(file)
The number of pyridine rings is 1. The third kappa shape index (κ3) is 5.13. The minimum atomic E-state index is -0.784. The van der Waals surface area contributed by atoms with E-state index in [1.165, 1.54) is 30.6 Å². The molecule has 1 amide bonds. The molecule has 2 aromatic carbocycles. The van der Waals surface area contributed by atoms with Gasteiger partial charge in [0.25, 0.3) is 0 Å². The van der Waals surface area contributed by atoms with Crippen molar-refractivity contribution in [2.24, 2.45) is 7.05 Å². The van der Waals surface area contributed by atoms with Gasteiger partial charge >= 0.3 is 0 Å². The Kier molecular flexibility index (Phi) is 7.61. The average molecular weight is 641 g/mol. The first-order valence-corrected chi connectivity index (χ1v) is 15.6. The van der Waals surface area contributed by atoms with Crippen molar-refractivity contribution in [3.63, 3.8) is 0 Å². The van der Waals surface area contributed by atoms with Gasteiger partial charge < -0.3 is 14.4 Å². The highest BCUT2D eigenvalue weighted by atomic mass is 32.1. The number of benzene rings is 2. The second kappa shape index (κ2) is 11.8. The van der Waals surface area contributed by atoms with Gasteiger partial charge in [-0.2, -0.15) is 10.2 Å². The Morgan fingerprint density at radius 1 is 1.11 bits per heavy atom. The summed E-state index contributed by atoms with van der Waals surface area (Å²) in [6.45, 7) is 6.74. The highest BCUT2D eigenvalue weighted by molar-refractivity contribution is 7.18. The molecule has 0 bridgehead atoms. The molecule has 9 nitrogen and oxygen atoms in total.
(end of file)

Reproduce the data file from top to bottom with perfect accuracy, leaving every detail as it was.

The number of pyridine rings is 1. The third kappa shape index (κ3) is 5.13. The minimum atomic E-state index is -0.784. The van der Waals surface area contributed by atoms with E-state index in [1.165, 1.54) is 30.6 Å². The molecule has 1 amide bonds. The molecule has 2 aromatic carbocycles. The van der Waals surface area contributed by atoms with Gasteiger partial charge in [0.25, 0.3) is 0 Å². The van der Waals surface area contributed by atoms with Crippen molar-refractivity contribution in [2.24, 2.45) is 7.05 Å². The van der Waals surface area contributed by atoms with Gasteiger partial charge >= 0.3 is 0 Å². The Kier molecular flexibility index (Phi) is 7.61. The average molecular weight is 641 g/mol. The first-order valence-corrected chi connectivity index (χ1v) is 15.6. The van der Waals surface area contributed by atoms with Crippen molar-refractivity contribution in [3.63, 3.8) is 0 Å². The van der Waals surface area contributed by atoms with Gasteiger partial charge < -0.3 is 14.4 Å². The highest BCUT2D eigenvalue weighted by atomic mass is 32.1. The number of benzene rings is 2. The second kappa shape index (κ2) is 11.8. The van der Waals surface area contributed by atoms with Gasteiger partial charge in [-0.2, -0.15) is 10.2 Å². The Morgan fingerprint density at radius 1 is 1.11 bits per heavy atom. The summed E-state index contributed by atoms with van der Waals surface area (Å²) in [6.45, 7) is 6.74. The highest BCUT2D eigenvalue weighted by molar-refractivity contribution is 7.18. The molecule has 0 bridgehead atoms. The molecule has 9 nitrogen and oxygen atoms in total.